FIGS. 10A and 10B illustrate an overall software architecture of the system shown in FIG. 9 according to one embodiment of the present invention. FIG. 10A illustrates the architecture of the software used by the networks that send the e-mails with the information on the monitored devices in FIG. 9 according to one embodiment of the present invention. The Sender Service 1001 module is the system resident software that sets up the destination for the monitored information to be sent, initiates the sending of the configuration and contact information to the destination, and periodically monitors and sends the information to the destination by using the three functions defined in 1000 (i.e., setDestination, obtainAndUpdateStatus, and sendConfig) to trigger the send module, Monitor_Send DLL 1003. The Monitor_Send DLL 1003 module uses two other modules, the Database 1005 module to store the device information and device-related information along with the monitored information that is stored until it is sent out, and the SNMP++ DLL 1007 module that is used to obtain the information from the devices.

FIG. 10B illustrates the architecture of the software used by the receiving side (e.g., intranet 950) in FIG. 9 according to one embodiment of the present invention. The Receiver Service 1011 module is the system resident software that sets up access to the mail server where the monitored information is to be sent, and periodically obtains the monitored information from the mail server through the two functions defined in 1010 (i.e., setupPOP3Server, and getMailAndUpdateDatabase) to trigger the Receive_Store DLL 1013 module. The Receive_Store DLL 1013 module uses two other modules, the Database 1017 module to store device information and device-related information along with the monitored information and the POP3 1015 module to retrieve information from the mail server.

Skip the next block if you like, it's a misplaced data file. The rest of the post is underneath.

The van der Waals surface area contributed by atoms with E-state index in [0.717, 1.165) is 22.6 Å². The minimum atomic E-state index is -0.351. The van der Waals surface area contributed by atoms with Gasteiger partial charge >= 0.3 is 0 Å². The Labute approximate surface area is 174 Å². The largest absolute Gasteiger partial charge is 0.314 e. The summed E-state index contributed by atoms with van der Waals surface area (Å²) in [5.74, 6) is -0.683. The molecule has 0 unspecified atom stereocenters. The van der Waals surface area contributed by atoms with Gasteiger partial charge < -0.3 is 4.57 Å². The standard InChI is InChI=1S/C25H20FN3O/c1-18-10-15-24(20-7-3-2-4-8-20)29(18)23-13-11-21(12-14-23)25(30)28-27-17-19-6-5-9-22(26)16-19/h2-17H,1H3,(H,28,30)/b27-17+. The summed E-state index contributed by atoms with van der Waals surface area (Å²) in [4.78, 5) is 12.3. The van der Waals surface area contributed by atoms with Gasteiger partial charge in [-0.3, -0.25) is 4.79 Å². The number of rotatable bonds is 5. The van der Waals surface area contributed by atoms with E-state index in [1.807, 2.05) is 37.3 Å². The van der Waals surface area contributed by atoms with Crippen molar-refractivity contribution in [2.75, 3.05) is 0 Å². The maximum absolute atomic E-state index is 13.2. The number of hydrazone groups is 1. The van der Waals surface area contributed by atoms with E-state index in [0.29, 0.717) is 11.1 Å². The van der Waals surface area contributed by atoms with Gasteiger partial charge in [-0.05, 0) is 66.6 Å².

FIG. 11 illustrates the general architecture of the Monitor_Send DLL 1003 module according to one embodiment of the present invention. This part of the system is responsible for monitoring the status of the devices and for sending e-mails containing status and configuration information of the monitored devices. The Interface 1101 module allows any application to use the Monitor_Send DLL 1003 module. For example, the Sender Service 1001 module in FIG. 10A accesses the Monitor_Send DLL 1003 module through the Interface 1101 module. The Device Information 1105 module is responsible for obtaining configuration information from the monitored devices and initiating the sending of the configuration information. The Device Monitor 1103 module is responsible for obtaining status information from the monitored devices and initiating the sending of the status information. The Data Transfer 1107 module is responsible for providing a method through which the status and configuration information is sent. The ODBC Interface 1109 module provides a method to access and store information in a database. Each of the components of the Monitor_Send DLL 1003 module provides interface functions that allow them to perform its tasks. For example, the functions of the Data Transfer 1107 module are provided through four interface functions, setDestination, startSend, dataSend, and endSend.